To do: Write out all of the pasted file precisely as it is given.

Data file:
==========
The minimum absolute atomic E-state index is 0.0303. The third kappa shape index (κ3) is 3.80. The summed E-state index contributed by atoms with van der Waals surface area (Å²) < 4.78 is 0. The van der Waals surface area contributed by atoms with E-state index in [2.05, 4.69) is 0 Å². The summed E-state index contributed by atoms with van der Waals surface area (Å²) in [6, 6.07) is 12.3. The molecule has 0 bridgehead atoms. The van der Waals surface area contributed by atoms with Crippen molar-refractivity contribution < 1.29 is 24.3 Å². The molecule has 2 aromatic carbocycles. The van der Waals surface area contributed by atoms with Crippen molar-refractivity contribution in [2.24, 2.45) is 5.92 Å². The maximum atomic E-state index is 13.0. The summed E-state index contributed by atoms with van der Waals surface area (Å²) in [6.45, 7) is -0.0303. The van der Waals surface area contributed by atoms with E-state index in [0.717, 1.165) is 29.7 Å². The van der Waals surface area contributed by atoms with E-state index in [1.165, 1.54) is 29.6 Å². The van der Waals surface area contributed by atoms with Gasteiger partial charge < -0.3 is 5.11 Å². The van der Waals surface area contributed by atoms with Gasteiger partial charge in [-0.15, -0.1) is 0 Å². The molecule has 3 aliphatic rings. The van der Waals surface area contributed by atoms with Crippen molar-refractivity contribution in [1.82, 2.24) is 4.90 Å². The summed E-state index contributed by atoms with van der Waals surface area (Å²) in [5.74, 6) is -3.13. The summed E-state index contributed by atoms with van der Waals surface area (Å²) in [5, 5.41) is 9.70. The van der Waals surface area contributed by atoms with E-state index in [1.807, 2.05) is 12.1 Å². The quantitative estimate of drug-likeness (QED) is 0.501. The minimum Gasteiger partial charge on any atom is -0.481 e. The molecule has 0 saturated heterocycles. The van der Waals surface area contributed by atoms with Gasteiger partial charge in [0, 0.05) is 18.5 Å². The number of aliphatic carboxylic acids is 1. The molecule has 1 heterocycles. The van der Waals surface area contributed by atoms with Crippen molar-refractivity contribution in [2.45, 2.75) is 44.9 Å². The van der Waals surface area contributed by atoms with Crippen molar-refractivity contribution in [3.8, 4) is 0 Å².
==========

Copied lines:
The minimum absolute atomic E-state index is 0.0303. The third kappa shape index (κ3) is 3.80. The summed E-state index contributed by atoms with van der Waals surface area (Å²) < 4.78 is 0. The van der Waals surface area contributed by atoms with E-state index in [2.05, 4.69) is 0 Å². The summed E-state index contributed by atoms with van der Waals surface area (Å²) in [6, 6.07) is 12.3. The molecule has 0 bridgehead atoms. The van der Waals surface area contributed by atoms with Crippen molar-refractivity contribution < 1.29 is 24.3 Å². The molecule has 2 aromatic carbocycles. The van der Waals surface area contributed by atoms with Crippen molar-refractivity contribution in [2.24, 2.45) is 5.92 Å². The maximum atomic E-state index is 13.0. The summed E-state index contributed by atoms with van der Waals surface area (Å²) in [6.45, 7) is -0.0303. The van der Waals surface area contributed by atoms with E-state index in [0.717, 1.165) is 29.7 Å². The van der Waals surface area contributed by atoms with E-state index in [1.165, 1.54) is 29.6 Å². The van der Waals surface area contributed by atoms with Gasteiger partial charge < -0.3 is 5.11 Å². The van der Waals surface area contributed by atoms with Gasteiger partial charge in [-0.15, -0.1) is 0 Å². The molecule has 3 aliphatic rings. The van der Waals surface area contributed by atoms with Crippen molar-refractivity contribution in [1.82, 2.24) is 4.90 Å². The summed E-state index contributed by atoms with van der Waals surface area (Å²) in [5.74, 6) is -3.13. The summed E-state index contributed by atoms with van der Waals surface area (Å²) in [5, 5.41) is 9.70. The van der Waals surface area contributed by atoms with E-state index in [1.807, 2.05) is 12.1 Å². The quantitative estimate of drug-likeness (QED) is 0.501. The minimum Gasteiger partial charge on any atom is -0.481 e. The molecule has 0 saturated heterocycles. The van der Waals surface area contributed by atoms with Gasteiger partial charge in [0, 0.05) is 18.5 Å². The number of aliphatic carboxylic acids is 1. The molecule has 1 heterocycles. The van der Waals surface area contributed by atoms with Crippen molar-refractivity contribution in [2.45, 2.75) is 44.9 Å². The van der Waals surface area contributed by atoms with Crippen molar-refractivity contribution in [3.8, 4) is 0 Å².